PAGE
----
Will the Dubai Cryptocurrency Bet Pay Off? investment monitor

The news that the flag carrier of the United Arab Emirates (UAE), Emirates, is planning to accept payments in Bitcoin is a turning point in the country’s long-standing ambition to become one of the leading hubs of digital assets in the world. become. At an exchange in May, Emirates COO Adel Ahmed Al-Redha publicly stated that the airline would not only accept Bitcoin but also planned to add collectibles NFT on the company’s website for trading.

This decision sends a clear message to the world that the UAE’s efforts to become one of the most digital-friendly countries in the world are gaining momentum. The Emirate of Dubai has further demonstrated this commitment to the virtual economy with historic regulatory progress in early 2022, in stark contrast to the more cautious approach of some Western regulators.

Timely Crypto Move from Dubai

Dubai’s focus on digital assets and cryptocurrency means the emirate is well positioned to take advantage of the industry’s massive growth. Total venture capital investments in crypto and blockchain startups exceeded $30 billion, with more than $10.5 billion in the last quarter of 2021 alone, according to Gemini’s 2022 Global State of Cryptography Report. The market cap of cryptocurrencies reached nearly $3 billion in 2021 and Bitcoin hit an all-time high of over $65,000, making crypto the best-performing asset class of the past decade, according to the report.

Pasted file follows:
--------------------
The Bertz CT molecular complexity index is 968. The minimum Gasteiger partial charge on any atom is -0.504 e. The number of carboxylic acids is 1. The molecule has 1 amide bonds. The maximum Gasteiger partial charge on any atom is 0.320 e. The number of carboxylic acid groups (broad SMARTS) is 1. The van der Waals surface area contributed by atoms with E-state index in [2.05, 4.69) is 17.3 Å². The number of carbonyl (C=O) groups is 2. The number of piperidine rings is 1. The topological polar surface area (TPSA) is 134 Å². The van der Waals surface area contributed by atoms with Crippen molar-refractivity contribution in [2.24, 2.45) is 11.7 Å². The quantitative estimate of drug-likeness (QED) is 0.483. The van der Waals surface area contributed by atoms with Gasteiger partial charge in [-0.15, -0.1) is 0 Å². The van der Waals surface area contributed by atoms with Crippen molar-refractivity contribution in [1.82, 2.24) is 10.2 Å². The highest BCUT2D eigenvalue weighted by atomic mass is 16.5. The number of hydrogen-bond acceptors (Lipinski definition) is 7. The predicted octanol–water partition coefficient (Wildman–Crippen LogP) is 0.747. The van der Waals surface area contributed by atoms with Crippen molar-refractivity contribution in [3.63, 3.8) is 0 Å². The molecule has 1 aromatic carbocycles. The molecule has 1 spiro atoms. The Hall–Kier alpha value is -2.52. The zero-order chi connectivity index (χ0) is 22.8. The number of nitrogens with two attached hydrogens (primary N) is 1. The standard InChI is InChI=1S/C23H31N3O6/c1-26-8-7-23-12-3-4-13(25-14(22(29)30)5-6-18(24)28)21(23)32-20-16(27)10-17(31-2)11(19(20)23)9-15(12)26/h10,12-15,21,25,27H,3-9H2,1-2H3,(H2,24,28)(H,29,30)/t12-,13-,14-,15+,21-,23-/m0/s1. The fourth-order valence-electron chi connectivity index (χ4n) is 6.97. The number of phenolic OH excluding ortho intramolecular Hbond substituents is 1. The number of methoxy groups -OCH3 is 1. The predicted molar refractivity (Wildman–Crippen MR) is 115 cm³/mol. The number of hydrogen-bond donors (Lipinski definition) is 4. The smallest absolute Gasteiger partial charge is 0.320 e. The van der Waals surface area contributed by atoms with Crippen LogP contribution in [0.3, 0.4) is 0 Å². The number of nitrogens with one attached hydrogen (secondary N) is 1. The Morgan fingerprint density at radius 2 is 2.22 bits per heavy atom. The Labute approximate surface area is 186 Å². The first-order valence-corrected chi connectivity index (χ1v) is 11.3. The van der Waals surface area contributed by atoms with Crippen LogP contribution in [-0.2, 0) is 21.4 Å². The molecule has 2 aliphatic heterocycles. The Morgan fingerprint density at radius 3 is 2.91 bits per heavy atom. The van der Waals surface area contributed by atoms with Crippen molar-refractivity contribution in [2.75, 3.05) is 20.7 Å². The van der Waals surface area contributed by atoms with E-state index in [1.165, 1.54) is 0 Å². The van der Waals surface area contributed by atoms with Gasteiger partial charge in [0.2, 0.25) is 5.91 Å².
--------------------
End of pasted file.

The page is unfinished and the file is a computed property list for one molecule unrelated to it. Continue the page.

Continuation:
In February 2022, Dubai announced a regulatory framework for virtual assets, including cryptocurrencies, in what many see as the emirate’s accelerated bid to become a leading digital asset hub. In addition, a new regulatory body has been created, the Virtual Assets Regulation Authority (VARA) in Dubai. In May 2022, VARA became the first supervisor to be present in the metaverse with the establishment of its metaverse headquarters. VARA’s virtual presence will serve as a primary channel to engage global virtual asset service providers in launching applications, welcoming new licensees, sharing expertise and fostering global interoperability.